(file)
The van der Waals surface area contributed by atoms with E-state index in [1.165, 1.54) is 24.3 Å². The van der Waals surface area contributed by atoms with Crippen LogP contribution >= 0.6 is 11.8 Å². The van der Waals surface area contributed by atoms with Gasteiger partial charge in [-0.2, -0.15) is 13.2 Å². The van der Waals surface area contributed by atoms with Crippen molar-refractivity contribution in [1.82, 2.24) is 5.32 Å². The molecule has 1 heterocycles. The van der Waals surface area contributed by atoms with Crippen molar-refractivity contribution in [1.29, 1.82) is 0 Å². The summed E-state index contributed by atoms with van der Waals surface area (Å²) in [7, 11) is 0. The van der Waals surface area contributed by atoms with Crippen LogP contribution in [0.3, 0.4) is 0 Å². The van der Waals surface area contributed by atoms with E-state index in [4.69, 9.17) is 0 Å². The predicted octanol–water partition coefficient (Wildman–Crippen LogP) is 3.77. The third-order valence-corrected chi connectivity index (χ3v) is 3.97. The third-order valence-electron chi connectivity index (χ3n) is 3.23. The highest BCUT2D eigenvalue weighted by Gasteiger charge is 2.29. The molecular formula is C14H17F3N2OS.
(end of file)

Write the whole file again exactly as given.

The van der Waals surface area contributed by atoms with E-state index in [1.165, 1.54) is 24.3 Å². The van der Waals surface area contributed by atoms with Crippen LogP contribution >= 0.6 is 11.8 Å². The van der Waals surface area contributed by atoms with Gasteiger partial charge in [-0.2, -0.15) is 13.2 Å². The van der Waals surface area contributed by atoms with Crippen molar-refractivity contribution in [1.82, 2.24) is 5.32 Å². The molecule has 1 heterocycles. The van der Waals surface area contributed by atoms with Crippen molar-refractivity contribution in [1.29, 1.82) is 0 Å². The summed E-state index contributed by atoms with van der Waals surface area (Å²) in [7, 11) is 0. The van der Waals surface area contributed by atoms with Crippen LogP contribution in [0.3, 0.4) is 0 Å². The van der Waals surface area contributed by atoms with E-state index in [4.69, 9.17) is 0 Å². The predicted octanol–water partition coefficient (Wildman–Crippen LogP) is 3.77. The third-order valence-corrected chi connectivity index (χ3v) is 3.97. The third-order valence-electron chi connectivity index (χ3n) is 3.23. The highest BCUT2D eigenvalue weighted by Gasteiger charge is 2.29. The molecular formula is C14H17F3N2OS.